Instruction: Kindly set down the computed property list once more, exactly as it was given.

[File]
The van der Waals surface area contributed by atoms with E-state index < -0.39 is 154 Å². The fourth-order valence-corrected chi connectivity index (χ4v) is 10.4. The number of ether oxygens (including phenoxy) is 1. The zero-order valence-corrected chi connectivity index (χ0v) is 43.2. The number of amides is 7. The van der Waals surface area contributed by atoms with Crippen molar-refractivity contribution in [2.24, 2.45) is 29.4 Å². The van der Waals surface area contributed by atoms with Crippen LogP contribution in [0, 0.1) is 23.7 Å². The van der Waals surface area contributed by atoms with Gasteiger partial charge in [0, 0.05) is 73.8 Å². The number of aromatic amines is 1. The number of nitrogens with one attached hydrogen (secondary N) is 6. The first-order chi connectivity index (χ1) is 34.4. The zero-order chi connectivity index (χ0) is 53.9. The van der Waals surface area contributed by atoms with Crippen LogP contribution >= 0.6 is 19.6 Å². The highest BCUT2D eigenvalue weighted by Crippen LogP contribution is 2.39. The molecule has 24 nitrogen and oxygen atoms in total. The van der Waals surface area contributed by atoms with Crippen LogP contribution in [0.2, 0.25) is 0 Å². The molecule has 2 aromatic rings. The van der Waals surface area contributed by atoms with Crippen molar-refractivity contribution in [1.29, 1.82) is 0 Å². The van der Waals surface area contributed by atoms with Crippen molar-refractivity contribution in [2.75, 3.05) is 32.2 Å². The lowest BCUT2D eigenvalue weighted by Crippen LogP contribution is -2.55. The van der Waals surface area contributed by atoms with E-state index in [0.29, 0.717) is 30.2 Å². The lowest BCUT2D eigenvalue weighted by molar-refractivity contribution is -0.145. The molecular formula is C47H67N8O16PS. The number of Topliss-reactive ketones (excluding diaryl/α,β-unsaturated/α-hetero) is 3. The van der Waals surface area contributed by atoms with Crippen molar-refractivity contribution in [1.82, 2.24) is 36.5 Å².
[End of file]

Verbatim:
The van der Waals surface area contributed by atoms with E-state index < -0.39 is 154 Å². The fourth-order valence-corrected chi connectivity index (χ4v) is 10.4. The number of ether oxygens (including phenoxy) is 1. The zero-order valence-corrected chi connectivity index (χ0v) is 43.2. The number of amides is 7. The van der Waals surface area contributed by atoms with Crippen molar-refractivity contribution in [2.24, 2.45) is 29.4 Å². The van der Waals surface area contributed by atoms with Crippen LogP contribution in [0, 0.1) is 23.7 Å². The van der Waals surface area contributed by atoms with Gasteiger partial charge in [0, 0.05) is 73.8 Å². The number of aromatic amines is 1. The number of nitrogens with one attached hydrogen (secondary N) is 6. The first-order chi connectivity index (χ1) is 34.4. The zero-order chi connectivity index (χ0) is 53.9. The van der Waals surface area contributed by atoms with Crippen LogP contribution >= 0.6 is 19.6 Å². The highest BCUT2D eigenvalue weighted by Crippen LogP contribution is 2.39. The molecule has 24 nitrogen and oxygen atoms in total. The van der Waals surface area contributed by atoms with Crippen LogP contribution in [0.2, 0.25) is 0 Å². The molecule has 2 aromatic rings. The van der Waals surface area contributed by atoms with Crippen molar-refractivity contribution in [1.29, 1.82) is 0 Å². The van der Waals surface area contributed by atoms with Crippen molar-refractivity contribution in [2.75, 3.05) is 32.2 Å². The lowest BCUT2D eigenvalue weighted by Crippen LogP contribution is -2.55. The van der Waals surface area contributed by atoms with E-state index in [0.29, 0.717) is 30.2 Å². The lowest BCUT2D eigenvalue weighted by molar-refractivity contribution is -0.145. The molecular formula is C47H67N8O16PS. The number of Topliss-reactive ketones (excluding diaryl/α,β-unsaturated/α-hetero) is 3. The van der Waals surface area contributed by atoms with Crippen molar-refractivity contribution in [1.82, 2.24) is 36.5 Å².